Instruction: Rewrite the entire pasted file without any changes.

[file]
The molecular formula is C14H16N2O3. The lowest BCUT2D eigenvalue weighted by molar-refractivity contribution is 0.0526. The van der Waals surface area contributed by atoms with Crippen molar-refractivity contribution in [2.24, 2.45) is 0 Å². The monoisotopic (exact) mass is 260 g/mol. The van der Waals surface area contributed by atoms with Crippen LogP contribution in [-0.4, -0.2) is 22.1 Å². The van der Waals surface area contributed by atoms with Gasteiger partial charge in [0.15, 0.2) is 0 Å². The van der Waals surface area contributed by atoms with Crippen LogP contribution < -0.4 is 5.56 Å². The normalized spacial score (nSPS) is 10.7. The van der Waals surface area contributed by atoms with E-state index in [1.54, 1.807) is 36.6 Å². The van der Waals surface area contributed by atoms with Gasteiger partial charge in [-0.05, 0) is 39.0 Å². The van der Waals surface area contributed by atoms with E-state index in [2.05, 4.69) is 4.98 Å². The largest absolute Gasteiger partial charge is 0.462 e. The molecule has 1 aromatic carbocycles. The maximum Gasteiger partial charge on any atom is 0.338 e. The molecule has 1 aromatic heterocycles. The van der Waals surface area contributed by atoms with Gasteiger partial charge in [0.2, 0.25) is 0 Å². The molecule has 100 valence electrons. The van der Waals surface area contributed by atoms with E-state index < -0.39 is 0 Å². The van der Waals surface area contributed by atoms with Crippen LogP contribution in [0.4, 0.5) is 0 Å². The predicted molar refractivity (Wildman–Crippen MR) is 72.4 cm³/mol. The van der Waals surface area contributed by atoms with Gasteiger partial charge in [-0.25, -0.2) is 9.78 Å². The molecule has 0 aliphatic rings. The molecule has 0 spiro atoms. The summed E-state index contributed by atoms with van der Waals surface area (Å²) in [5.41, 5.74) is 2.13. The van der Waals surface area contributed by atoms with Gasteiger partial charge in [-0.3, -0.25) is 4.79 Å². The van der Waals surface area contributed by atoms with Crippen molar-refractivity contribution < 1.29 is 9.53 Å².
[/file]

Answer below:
The molecular formula is C14H16N2O3. The lowest BCUT2D eigenvalue weighted by molar-refractivity contribution is 0.0526. The van der Waals surface area contributed by atoms with Crippen molar-refractivity contribution in [2.24, 2.45) is 0 Å². The monoisotopic (exact) mass is 260 g/mol. The van der Waals surface area contributed by atoms with Crippen LogP contribution in [-0.4, -0.2) is 22.1 Å². The van der Waals surface area contributed by atoms with Gasteiger partial charge in [0.15, 0.2) is 0 Å². The van der Waals surface area contributed by atoms with Crippen LogP contribution < -0.4 is 5.56 Å². The normalized spacial score (nSPS) is 10.7. The van der Waals surface area contributed by atoms with E-state index in [1.54, 1.807) is 36.6 Å². The van der Waals surface area contributed by atoms with Gasteiger partial charge in [-0.05, 0) is 39.0 Å². The van der Waals surface area contributed by atoms with E-state index in [2.05, 4.69) is 4.98 Å². The largest absolute Gasteiger partial charge is 0.462 e. The molecule has 1 aromatic carbocycles. The maximum Gasteiger partial charge on any atom is 0.338 e. The molecule has 1 aromatic heterocycles. The van der Waals surface area contributed by atoms with Gasteiger partial charge in [0.2, 0.25) is 0 Å². The molecule has 100 valence electrons. The van der Waals surface area contributed by atoms with E-state index < -0.39 is 0 Å². The van der Waals surface area contributed by atoms with Crippen LogP contribution in [0.4, 0.5) is 0 Å². The predicted molar refractivity (Wildman–Crippen MR) is 72.4 cm³/mol. The van der Waals surface area contributed by atoms with Gasteiger partial charge in [-0.25, -0.2) is 9.78 Å². The molecule has 0 aliphatic rings. The molecule has 0 spiro atoms. The summed E-state index contributed by atoms with van der Waals surface area (Å²) in [5.41, 5.74) is 2.13. The van der Waals surface area contributed by atoms with Gasteiger partial charge in [-0.3, -0.25) is 4.79 Å². The van der Waals surface area contributed by atoms with Crippen molar-refractivity contribution < 1.29 is 9.53 Å².